Fractal Information at Other Sites
- Check out the New Docs section of "What Is New" at Spanky page.
- Michael Barnsley's website for Iterated Systems Inc. is a commercial fractal compression company.
- Alexander Bogomolny <firstname.lastname@example.org> also has a page with information on the Feigenbaum phenomenom on a page titled Emergence of Chaos.
- Dave Boll <email@example.com> has in interesting page showing some of the relationships between Pi and the Mandelbrot set.
- An "Introduction to Fractals" from Paul Bourke in Auckland New Zealand.
- Mary Ann Connors <firstname.lastname@example.org> from the Department of Mathematics and Statistics at the University of Massachusetts has created some web-documents describing self similar fractals. There is one titled Exploring Fractals and a modified version from PWS Kent publishers from
their Math Modules Case Studies series.
- Robert L. Devany <email@example.com> at Boston University presents some interesting pages on a variety of Fractal and related topics. The main page is titled: The Dynamical Systems and Technology Project and has many interesting links worth visiting.
- Matthew T. Ficcaglia <firstname.lastname@example.org> presents a page in which he explains and graphically demonstrates a zoom sequence into an interesting region of the Mandelbrot set that he created with FractInt.
- Steve Finch <email@example.com> at mathsoft let me know of a document discussing Traveling Salesman Constants which give rise to some very familiar fractal structure.
- Yuval Fisher's website for information on Fractal Compression at inls.ucsd.edu.
- Frode Gill in Norway <firstname.lastname@example.org> created a few introductory Web pages on fractals. They are:
An Introduction to Mandelbrot programming.
An Introduction to Julia sets.
An Introduction to Quaternion Julia sets.
- Jay R. Hill <email@example.com> explores the area of the Mandelbrot set with ever increasing precision.
- Loren Hoffman <firstname.lastname@example.org> put together some information describing the Chaotic Dynamics of f(x)=cxe^x with images created with FractInt.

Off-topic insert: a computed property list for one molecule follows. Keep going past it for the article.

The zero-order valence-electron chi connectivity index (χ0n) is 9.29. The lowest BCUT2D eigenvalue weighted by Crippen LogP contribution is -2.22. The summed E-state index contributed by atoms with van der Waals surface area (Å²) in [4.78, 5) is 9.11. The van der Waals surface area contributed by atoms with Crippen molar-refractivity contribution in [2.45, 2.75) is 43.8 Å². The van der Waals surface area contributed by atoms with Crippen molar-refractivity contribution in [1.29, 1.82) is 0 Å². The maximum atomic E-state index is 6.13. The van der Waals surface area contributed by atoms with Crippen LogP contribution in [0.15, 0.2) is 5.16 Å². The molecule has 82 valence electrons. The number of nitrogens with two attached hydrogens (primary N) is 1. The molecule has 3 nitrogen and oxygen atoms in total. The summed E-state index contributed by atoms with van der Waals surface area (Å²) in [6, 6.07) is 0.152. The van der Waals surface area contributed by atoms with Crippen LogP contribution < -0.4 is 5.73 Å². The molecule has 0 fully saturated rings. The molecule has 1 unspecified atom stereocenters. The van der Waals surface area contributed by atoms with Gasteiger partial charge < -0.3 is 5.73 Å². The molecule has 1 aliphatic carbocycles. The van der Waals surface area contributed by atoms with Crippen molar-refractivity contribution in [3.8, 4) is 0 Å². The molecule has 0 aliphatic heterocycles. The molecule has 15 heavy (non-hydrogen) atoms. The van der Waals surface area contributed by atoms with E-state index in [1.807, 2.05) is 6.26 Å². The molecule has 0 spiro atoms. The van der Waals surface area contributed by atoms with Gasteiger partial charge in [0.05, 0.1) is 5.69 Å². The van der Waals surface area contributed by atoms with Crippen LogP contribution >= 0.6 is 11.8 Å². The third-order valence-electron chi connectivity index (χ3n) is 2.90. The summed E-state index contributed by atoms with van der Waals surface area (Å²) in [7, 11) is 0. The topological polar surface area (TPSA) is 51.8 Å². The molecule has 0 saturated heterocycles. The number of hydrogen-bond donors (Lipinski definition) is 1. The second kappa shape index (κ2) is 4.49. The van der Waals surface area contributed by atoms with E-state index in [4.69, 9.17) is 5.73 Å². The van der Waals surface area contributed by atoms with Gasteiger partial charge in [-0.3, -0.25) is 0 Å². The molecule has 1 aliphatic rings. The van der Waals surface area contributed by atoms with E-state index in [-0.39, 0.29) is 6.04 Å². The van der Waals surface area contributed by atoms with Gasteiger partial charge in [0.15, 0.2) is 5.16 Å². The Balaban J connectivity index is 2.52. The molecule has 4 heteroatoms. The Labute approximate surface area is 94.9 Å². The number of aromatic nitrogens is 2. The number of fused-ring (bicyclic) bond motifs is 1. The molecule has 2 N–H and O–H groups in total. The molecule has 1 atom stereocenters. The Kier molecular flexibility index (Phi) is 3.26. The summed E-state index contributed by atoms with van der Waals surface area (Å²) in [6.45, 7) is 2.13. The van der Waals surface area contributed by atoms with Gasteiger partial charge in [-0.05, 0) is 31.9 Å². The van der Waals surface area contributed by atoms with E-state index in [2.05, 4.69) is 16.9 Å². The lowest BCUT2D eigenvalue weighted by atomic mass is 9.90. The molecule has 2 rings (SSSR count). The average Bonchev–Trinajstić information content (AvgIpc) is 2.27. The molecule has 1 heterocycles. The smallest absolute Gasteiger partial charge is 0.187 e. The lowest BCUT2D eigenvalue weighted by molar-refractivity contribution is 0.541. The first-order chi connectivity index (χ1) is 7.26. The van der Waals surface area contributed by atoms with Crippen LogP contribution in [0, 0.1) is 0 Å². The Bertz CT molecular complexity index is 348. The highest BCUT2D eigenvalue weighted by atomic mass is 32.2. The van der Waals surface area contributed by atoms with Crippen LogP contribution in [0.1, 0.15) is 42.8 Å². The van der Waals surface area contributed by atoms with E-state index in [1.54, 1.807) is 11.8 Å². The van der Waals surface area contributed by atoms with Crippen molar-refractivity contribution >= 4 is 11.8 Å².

- Cameron L. Jones <email@example.com> who is a Research Fellow at Centre for Applied Colloid and BioColloid Science,
Swinburne University of Technology, School of Chemical Sciences, in Victoria Australia presents a web-paper on 2-D Wavelet Packet Analysis of Structural Self-Organization and Morphogenic Regulation in Filamentous Fungal Colonies.
- Cynthia Lanius <firstname.lastname@example.org> has developed A Fractals Unit for Elementary and Middle School Students.
- Wentian Li of Rockefeller University <email@example.com> has created a webpage dedicated to Papers on 1/f noise.
- Chris Lucas <firstname.lastname@example.org> put together CALResCo "The Complexity & Artificial Life Research Concept" Web Site, which contains a great collection of material on Fractals, Complex Systems, and Artificial Life.
- Jean-Pierre Louvet <email@example.com> has an informative page about fractals. He has compiled a brief history of fractals.
- C.J.van der Mark <firstname.lastname@example.org> has a great tutorial on 3D L-Systems particularly useful for users of the LParser program from Laurens Lapre.
- Doug Martin <email@example.com> has produced a highschool and college level introduction to fractals called Fract-Ed and it is available for your evaluation.
- Robert P. Munafo has created an Encyclopedia of information about the Mandelbrot set entitled, Mu-Ency - The Encyclopedia of the Mandelbrot Set and it is available from his website.
- David Nicholls <firstname.lastname@example.org> has written a document on creating fractal ferns with IFS type fractals.
- Dick Oliver <email@example.com> presents Non-linear Nonsense. An online newsletter dedicated to describing current trends in Fractals and how they are being applied in todays world.
- Scott Peckham <firstname.lastname@example.org> maintains a list of websites titled: Scott's Nonlinear Science Hotlist.